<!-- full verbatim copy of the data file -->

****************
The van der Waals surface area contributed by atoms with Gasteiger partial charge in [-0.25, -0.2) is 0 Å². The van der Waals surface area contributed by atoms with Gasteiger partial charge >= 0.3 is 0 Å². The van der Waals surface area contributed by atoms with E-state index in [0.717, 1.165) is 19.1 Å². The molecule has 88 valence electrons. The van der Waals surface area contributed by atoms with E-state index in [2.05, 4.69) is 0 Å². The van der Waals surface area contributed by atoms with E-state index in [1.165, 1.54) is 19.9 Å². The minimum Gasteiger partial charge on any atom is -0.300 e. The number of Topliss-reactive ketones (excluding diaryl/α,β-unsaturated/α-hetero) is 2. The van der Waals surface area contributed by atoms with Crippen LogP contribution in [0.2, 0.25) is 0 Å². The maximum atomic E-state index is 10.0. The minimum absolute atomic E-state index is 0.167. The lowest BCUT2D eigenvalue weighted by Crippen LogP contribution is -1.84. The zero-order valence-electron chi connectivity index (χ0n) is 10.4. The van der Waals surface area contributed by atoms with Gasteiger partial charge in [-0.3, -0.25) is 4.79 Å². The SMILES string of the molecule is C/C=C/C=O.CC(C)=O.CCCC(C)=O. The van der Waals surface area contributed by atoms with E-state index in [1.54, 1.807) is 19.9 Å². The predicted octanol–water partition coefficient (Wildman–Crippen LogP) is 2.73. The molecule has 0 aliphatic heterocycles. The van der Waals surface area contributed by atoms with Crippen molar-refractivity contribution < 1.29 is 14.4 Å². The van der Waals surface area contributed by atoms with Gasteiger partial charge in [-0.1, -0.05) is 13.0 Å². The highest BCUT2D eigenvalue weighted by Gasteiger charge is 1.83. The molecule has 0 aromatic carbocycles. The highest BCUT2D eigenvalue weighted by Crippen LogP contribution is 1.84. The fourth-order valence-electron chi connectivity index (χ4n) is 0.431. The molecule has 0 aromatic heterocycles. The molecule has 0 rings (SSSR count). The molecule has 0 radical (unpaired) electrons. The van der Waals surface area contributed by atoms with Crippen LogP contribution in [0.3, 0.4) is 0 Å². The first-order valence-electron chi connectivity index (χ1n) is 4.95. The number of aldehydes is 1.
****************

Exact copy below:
The van der Waals surface area contributed by atoms with Gasteiger partial charge in [-0.25, -0.2) is 0 Å². The van der Waals surface area contributed by atoms with Gasteiger partial charge >= 0.3 is 0 Å². The van der Waals surface area contributed by atoms with E-state index in [0.717, 1.165) is 19.1 Å². The molecule has 88 valence electrons. The van der Waals surface area contributed by atoms with E-state index in [2.05, 4.69) is 0 Å². The van der Waals surface area contributed by atoms with E-state index in [1.165, 1.54) is 19.9 Å². The minimum Gasteiger partial charge on any atom is -0.300 e. The number of Topliss-reactive ketones (excluding diaryl/α,β-unsaturated/α-hetero) is 2. The van der Waals surface area contributed by atoms with Crippen LogP contribution in [0.2, 0.25) is 0 Å². The maximum atomic E-state index is 10.0. The minimum absolute atomic E-state index is 0.167. The lowest BCUT2D eigenvalue weighted by Crippen LogP contribution is -1.84. The zero-order valence-electron chi connectivity index (χ0n) is 10.4. The van der Waals surface area contributed by atoms with Gasteiger partial charge in [-0.3, -0.25) is 4.79 Å². The SMILES string of the molecule is C/C=C/C=O.CC(C)=O.CCCC(C)=O. The van der Waals surface area contributed by atoms with E-state index in [1.54, 1.807) is 19.9 Å². The predicted octanol–water partition coefficient (Wildman–Crippen LogP) is 2.73. The molecule has 0 aliphatic heterocycles. The van der Waals surface area contributed by atoms with Crippen molar-refractivity contribution < 1.29 is 14.4 Å². The van der Waals surface area contributed by atoms with Gasteiger partial charge in [-0.1, -0.05) is 13.0 Å². The highest BCUT2D eigenvalue weighted by Gasteiger charge is 1.83. The molecule has 0 aromatic carbocycles. The highest BCUT2D eigenvalue weighted by Crippen LogP contribution is 1.84. The fourth-order valence-electron chi connectivity index (χ4n) is 0.431. The molecule has 0 aromatic heterocycles. The molecule has 0 rings (SSSR count). The molecule has 0 radical (unpaired) electrons. The van der Waals surface area contributed by atoms with Crippen LogP contribution in [0.3, 0.4) is 0 Å². The first-order valence-electron chi connectivity index (χ1n) is 4.95. The number of aldehydes is 1.